I mean, what does that say?
BOLTON: Well, I hope that isn't exactly what he's done. And, if he has, then, I think we need to talk to him, too.
This is not the time for people to misunderstand who speaks for the United States, particularly in the Middle East. So, I think there are a lot of mistakes being made here. And, hopefully, we will have this visit get past without more mistakes being committed.
MALVEAUX: It's hard to believe, because the prime minister really is -- he is very close to the Bush administration. They like the president here. Do you think that we are seeing maybe some back- channel talks that are going on, that perhaps there's a tacit approval from the White House: OK, let this happen?
I can't imagine that he would allow this to go forward, perhaps without a wink and a nod from the administration.
BOLTON: If this is a back channel, it's a pretty public back channel. So, my guess is, there's confusion. And, hopefully, once the trip is over, we can get it straightened out, because, if it's not straightened out, it can only be counterproductive.
MALVEAUX: Do you think that this also perhaps portends to something that might happen in the future? I'm being somewhat flip. But, you know, Syria today, Iran tomorrow, I mean, where does it end?
BOLTON: I think that's part of the problem.
I think, when you have members of the House and Senate who are out, essentially, freelancing, it gets competitive. The governor of New Mexico is now about to go to North Korea to conduct some diplomacy. So, I think this is a mistake. I think people ought to let the debate in this country take place and let the president conduct our diplomacy overseas.
MALVEAUX: Up ahead tonight: White House hopefuls show us the money. You might be surprised at who's ahead and who is behind in the race for campaign cash.
And we will get some expert advice for those candidates from someone who's been there.
Stay with us. You're in THE SITUATION ROOM.
MALVEAUX: Tonight, there is a new way to measure the 2008 candidates' early success or failure, their fund-raising estimates for the first three months of this year.
Look at this. Democrat Hillary Clinton reports a whopping $26 million in contributions in the first quarter. Republican Mitt Romney comes in second in this cash contest. He estimates raising nearly $21 million. Republican Rudy Giuliani reports $15 million in the first- quarter contributions. Democrat John Edwards is a close fourth with an estimated $14 million raised. Republican John McCain is in fifth place, with $12.5 million in donations -- no word yet on Barack Obama's cash haul. Other contenders report raising far less.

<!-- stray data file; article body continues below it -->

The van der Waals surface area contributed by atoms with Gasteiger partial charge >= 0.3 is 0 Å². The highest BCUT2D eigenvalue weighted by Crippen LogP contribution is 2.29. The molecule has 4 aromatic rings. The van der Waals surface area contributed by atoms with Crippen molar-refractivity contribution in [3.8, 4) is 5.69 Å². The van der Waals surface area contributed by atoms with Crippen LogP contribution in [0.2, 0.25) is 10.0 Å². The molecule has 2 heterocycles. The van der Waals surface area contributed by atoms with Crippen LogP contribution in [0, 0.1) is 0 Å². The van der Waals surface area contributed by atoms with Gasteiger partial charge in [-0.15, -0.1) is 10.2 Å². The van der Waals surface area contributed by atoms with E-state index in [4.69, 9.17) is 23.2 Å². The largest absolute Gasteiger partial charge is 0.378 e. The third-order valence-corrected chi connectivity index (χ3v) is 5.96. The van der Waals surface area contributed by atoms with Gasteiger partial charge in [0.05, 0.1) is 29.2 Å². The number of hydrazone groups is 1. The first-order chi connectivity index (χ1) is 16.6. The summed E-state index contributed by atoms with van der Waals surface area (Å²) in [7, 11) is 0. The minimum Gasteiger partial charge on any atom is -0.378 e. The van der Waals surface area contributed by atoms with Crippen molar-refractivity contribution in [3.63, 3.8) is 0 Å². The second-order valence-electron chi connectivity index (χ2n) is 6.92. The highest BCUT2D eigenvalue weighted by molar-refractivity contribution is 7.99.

Our senior political analyst, Bill Schneider, is putting all of these numbers into perspective.
WILLIAM SCHNEIDER, CNN SENIOR POLITICAL ANALYST: Suzanne, the first-quarter fund-raising figures are starting to come in. Time to show us the money.
SCHNEIDER (voice-over): Records are shattering as we begin to tabulate fund-raising for the 2008 campaign.
(BEGIN VIDEO CLIP, "CABARET")
UNIDENTIFIED ACTORS (singing): Money, money, money, money, money, money, money.
(END VIDEO CLIP)
SCHNEIDER: Senator Hillary Clinton, a cool $26 million in contributions for the first quarter, nearly three times as much as the previous record-holder, Al Gore, for money raised at this point in the campaign.
SEN. HILLARY RODHAM CLINTON (D), NEW YORK: I'm proud that I have such strong financial support from across the country.
SCHNEIDER: John Edwards reports an impressive $14 million.
Barack Obama, his numbers have not come in yet, but they're also expected to be strong.
Even the candidates farther down in the polls are posting good results.
MARK PRESTON, CNN POLITICAL EDITOR: Someone like Bill Richardson's ability to post $6 million in the first few months of the fund-raising cycle is quite amazing.
UNIDENTIFIED MALE: Mitt Romney.
SCHNEIDER: Big surprise on the relationship side.
PRESTON: I think that the quarter goes to Mitt Romney. The former governor of Massachusetts raised more than $20 million.
SCHNEIDER: Republican front-runner Rudy Giuliani's $15 million is not too shabby.
John McCain's $12.5 million looks healthy. But the McCain campaign says, "We had hoped to do better."
Altogether, candidates from both parties have raised more than $100 million so far. That dwarfs the $27.4 million raised in the first quarter of 1999, the last time both parties had competitive races.
Why so much money? With no incumbent president or vice president running, the race is wide open.
CLINTON: But, eventually, I think we have got to look toward public financing.
SCHNEIDER: Most of the leading candidates in both parties have concluded that public financing will not be adequate this year, so they're raising money for both the primaries and the general election. We could be looking at the first billion-dollar election in the nation's history.